Cosmic ray interactions and their associated deposition of energy and momentum are a crucial agent in controlling the physical properties and evolution of galaxies and their environment. My research considers the engagement of cosmic rays with galactic and circum-galactic media and phenomena, with a focus on cosmic ray interactions, their micro-physics and their observable signatures.
Cosmic rays in galaxies
Vibrantly star-forming galaxies are rich in energetic cosmic rays. These are accelerated by diffusive shock acceleration processes in supernova remnants. The cosmic rays interact to release energy into their environment, with their thermalization regulated by the production of secondary leptons, momentum transfer by scattering in magnetic fields and direct collision and ionization processes. In order to investigate the role energetic cosmic rays have in the thermal evolution of young galaxies, I developed a model to compute the distribution of cosmic rays in an evolving galactic magnetic field, by solving their transport equation for an idealized galaxy configuration. I demonstrated that cosmic rays become entangled within the interstellar environment of their host galaxy
just a few million years after the onset of star-formation. Thus they are refocused to deliver a powerful heating effect inside a galaxy. I found the heating power of the cosmic rays in interstellar gas of a highly star-forming galaxy could be comparable to heating effect of stars in a hot, ionized interstellar medium. However, the dense molecular cloud complexes that harbor the sites of star-formation are typically shielded from starlight, leaving cosmic rays as the sole agent able to deliver feedback to these regions. [read more in Owen et al. 2018].
Image Credit: ESA/Herschel/SPIRE/PACS/Gould Belt Survey/D. Arzoumanian (CEA Saclay)
I introduced a detailed model to assess the patterns of cosmic ray propagation, heating and ionization in these dense, magnetized molecular clouds, which contain a complex hierarchical configuration in density (see below). This is a necessary step to properly link cosmic ray micro-physical feedback processes to galactic-scale consequences. Detailed observations of molecular clouds in external galaxies are not available. Thus, I turned instead to the Milky Way to apply and test my models. I developed a novel method to empirically-derive cosmic ray diffusion parameters through molecular clouds, based on the dispersion statistics of magnetic field fluctuations. Using targets in the
Milky Way as a test-bed, I computed an empirical cosmic ray diffusion parameter and used this to model the distribution of cosmic rays and the heating and ionization patterns they would deliver inside cloud complexes. Although this indicated only negligible cosmic ray heating would arise in Milky Way environments, much more powerful heating would be expected in star-forming galaxies, where cosmic ray energy densities are higher. [read more in Owen et al. 2021a, Owen et al. 2021b].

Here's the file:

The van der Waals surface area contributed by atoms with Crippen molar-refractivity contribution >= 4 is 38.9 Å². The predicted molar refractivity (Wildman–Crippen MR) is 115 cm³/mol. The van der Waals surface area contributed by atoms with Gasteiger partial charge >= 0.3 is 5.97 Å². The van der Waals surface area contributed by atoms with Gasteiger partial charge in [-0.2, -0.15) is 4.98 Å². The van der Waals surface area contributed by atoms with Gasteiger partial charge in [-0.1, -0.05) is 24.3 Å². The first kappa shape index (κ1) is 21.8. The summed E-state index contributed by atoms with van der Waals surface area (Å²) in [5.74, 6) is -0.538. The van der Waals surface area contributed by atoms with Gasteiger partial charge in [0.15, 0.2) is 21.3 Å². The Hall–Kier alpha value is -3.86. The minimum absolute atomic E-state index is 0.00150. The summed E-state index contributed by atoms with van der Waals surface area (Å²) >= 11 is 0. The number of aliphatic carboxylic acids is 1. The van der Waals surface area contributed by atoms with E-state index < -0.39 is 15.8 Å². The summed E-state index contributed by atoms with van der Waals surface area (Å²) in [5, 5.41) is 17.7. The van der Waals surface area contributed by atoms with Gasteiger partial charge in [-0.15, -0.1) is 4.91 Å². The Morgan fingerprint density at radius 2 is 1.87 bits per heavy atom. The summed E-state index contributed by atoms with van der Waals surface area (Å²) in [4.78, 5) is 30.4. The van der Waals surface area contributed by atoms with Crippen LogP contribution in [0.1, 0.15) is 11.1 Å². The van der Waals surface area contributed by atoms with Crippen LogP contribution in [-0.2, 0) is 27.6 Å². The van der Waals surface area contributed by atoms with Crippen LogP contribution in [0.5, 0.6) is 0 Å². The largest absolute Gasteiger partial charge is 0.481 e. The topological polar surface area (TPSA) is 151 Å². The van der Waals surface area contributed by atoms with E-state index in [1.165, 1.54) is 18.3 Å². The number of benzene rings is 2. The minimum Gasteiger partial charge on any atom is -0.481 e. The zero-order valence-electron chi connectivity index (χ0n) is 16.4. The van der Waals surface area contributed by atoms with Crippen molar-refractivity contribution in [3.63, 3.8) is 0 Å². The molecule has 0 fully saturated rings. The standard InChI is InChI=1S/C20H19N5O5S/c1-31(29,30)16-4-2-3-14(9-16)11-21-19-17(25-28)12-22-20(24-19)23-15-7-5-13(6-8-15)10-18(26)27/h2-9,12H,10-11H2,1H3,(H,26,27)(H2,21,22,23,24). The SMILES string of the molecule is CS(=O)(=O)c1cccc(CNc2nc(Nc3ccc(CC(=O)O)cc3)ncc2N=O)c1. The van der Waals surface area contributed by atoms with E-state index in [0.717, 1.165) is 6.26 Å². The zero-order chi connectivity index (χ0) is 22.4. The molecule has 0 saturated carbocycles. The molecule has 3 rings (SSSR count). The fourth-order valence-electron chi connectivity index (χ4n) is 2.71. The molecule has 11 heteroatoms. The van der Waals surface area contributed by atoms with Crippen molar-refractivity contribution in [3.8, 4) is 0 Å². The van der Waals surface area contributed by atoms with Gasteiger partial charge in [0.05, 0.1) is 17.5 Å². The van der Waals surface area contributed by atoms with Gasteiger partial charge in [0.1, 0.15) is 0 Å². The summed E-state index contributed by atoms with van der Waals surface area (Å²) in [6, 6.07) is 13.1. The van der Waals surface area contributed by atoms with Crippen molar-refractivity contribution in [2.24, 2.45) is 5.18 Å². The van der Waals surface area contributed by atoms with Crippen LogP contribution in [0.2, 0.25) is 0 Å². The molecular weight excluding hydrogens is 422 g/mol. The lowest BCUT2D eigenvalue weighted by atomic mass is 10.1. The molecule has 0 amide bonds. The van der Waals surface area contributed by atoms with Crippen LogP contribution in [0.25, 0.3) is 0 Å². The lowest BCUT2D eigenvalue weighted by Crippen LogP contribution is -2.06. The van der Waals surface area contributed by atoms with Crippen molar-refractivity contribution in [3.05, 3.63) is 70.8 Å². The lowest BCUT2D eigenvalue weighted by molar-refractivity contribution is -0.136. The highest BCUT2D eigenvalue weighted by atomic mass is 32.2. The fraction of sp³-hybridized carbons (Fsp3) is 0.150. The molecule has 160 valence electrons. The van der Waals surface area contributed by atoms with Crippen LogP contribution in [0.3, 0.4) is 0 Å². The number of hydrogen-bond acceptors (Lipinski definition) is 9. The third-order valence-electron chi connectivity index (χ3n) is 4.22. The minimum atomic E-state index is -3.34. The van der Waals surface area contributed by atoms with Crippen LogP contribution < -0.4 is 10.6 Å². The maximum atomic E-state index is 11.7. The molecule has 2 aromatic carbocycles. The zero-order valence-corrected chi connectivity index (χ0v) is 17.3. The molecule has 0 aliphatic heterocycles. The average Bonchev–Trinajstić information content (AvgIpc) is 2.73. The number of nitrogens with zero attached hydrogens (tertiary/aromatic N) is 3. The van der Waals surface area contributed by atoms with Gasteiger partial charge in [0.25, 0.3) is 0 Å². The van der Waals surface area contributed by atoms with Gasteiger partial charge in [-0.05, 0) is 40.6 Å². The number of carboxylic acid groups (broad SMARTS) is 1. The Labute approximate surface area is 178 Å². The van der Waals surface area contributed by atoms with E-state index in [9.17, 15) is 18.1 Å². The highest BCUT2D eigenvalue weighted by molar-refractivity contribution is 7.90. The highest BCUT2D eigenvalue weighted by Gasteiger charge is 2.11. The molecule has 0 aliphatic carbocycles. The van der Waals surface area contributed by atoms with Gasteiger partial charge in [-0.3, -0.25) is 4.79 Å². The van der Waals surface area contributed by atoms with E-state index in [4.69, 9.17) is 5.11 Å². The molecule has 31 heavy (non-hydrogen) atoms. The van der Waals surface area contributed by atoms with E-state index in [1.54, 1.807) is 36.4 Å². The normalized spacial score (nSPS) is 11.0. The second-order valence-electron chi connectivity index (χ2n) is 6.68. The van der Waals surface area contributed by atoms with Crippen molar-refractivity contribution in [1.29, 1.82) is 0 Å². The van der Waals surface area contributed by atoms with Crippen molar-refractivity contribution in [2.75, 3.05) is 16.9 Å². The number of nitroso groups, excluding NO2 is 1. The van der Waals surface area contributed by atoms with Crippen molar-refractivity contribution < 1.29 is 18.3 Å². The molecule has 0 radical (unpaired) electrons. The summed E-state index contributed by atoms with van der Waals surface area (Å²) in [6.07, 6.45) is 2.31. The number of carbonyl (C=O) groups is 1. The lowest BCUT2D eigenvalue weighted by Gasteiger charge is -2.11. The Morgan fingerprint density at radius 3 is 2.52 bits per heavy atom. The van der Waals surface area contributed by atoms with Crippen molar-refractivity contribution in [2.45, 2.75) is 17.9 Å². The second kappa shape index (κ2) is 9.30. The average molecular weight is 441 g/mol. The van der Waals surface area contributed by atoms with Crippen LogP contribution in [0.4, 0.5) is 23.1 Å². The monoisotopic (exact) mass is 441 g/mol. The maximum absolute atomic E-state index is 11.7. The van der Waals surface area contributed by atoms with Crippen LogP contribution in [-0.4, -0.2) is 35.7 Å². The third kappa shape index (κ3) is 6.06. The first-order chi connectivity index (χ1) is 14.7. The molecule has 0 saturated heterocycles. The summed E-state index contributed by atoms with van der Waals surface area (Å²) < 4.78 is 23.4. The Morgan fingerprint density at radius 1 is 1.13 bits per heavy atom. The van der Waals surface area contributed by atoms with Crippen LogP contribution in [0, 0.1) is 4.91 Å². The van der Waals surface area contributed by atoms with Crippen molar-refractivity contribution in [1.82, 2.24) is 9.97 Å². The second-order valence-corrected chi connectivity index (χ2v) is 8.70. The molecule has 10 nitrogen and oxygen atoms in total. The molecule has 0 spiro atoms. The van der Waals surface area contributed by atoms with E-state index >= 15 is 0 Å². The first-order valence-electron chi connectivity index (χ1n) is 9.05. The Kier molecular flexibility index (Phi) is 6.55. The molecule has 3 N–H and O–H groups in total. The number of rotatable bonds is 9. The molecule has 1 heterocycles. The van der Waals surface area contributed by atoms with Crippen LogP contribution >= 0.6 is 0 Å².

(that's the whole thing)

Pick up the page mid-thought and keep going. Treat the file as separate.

The hierarchical density structure of molecular clouds, from the diffuse cloud to small dense cores. Cores are the site of star-formation, however it is not guaranteed that all cores will form stars (those which do not host young stellar/pre-stellar objects or show signs of star-forming activities are known as starless cores). Figure to be features in Astronomy & Geophysics.
High energy processes and phenomena around galaxies
Cosmic rays modify the physical properties of circum-galactic and intergalactic media (CGM and IGM, respectively). A recent study investigated the development of these flows using 1D and 2D hydrodynamical simulations. I used these simulations to construct synthetic X-ray emission spectra from their hot gas. Their X-ray spectra were sensitive to the local thermal conditions of the outflow and, hence, its stage of evolution and the fraction of driving power provided by CRs. A novel broad-band X-ray `color' method to differentiate between flow driving mechanisms observationally could then be introduced. This will open-up the possibility to study the internal physics of outflows from distant galaxies, without a need to spatially or spectrally resolve them. This will be particularly important
Image Credit: M82: X-ray: NASA/CXC/JHU/D.Strickland; Optical: NASA/ESA/STScI/AURA/The Hubble Heritage Team; IR: NASA/JPL-Caltech/Univ. of AZ/C. Engelbracht
Cosmic rays themselves are also affected by the dynamics and properties of their environment. Within the fast-flowing magnetized plasma of a galactic outflow, cosmic rays can be transported by advection away from the interstellar medium (ISM) of their host galaxy and into the CGM or beyond. By solving the transport equation within an outflow, I showed that, conservatively, 10% of the cosmic ray luminosity of a star-forming galaxy can typically be transferred to its CGM by advection, where it would thermalize and also provide additional outward pressure. This would impact on the recycling of gases between the CGM and ISM and could even modify entrained multi-phase structures. Any cosmic rays that are not advected can still indirectly impact the CGM. For example, I found that CR secondary electrons arising from hadronic interactions would up-scatter background photons in high-redshift (z~7) galaxies. This could sustain a strong X-ray glow, affecting the local galactic ecosystem. I found that this could even account for the quenching timescale inferred for some high-redshift galaxies. [read more in Owen et al. 2019a, Owen et al. 2019b, Wu, Li, Owen et al. 2020].